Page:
I must say that I like how distinct many American uniform buttons are; strong, simple designs with straightforward symbols that you catch more or less at once, and often in black plastic, which I prefer to metal (although pewter and silver finish is nice, too). British uniform buttons have very obscure motifs, by comparison - there are a few ones that I like, but most of them have a shiny brass or nickel finish, and instead of simple symbols there are fussy, detailed coats of arms - flashier, and very British in a way, but no fun at all from my point of view.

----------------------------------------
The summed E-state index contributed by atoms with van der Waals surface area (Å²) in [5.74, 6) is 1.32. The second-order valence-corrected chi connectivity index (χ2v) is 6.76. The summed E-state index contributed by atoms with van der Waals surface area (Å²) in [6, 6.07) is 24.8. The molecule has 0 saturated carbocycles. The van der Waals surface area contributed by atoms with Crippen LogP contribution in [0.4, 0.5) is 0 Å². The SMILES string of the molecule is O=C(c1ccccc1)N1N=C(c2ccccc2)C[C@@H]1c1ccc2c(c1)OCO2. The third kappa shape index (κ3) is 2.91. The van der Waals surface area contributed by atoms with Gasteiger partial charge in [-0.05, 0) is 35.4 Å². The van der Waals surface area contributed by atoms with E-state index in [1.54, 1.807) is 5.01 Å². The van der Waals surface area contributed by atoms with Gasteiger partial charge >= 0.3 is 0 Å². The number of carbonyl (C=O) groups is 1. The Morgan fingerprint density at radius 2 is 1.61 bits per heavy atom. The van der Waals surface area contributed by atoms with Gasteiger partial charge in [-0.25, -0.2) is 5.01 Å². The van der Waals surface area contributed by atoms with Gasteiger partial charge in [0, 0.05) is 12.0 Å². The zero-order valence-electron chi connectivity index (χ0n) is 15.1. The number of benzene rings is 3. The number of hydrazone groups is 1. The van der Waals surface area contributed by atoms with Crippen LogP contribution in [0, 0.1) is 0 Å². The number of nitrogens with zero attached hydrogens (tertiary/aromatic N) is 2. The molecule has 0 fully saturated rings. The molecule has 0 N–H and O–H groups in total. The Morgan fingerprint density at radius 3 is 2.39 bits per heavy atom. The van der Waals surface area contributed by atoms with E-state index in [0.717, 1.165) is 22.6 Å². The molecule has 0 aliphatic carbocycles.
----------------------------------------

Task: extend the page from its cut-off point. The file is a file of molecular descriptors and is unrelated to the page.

The Swedish ones are pretty nice, actually - I have a small set of silver-coloured ones with the classic three crowns motif that I should put to good use on something, and I think the gold-coloured ones are still fairly easily obtained, too. Can't google up any pictures of them at the moment, so maybe I'll take a picture and post later on.


pimpinett: (Default)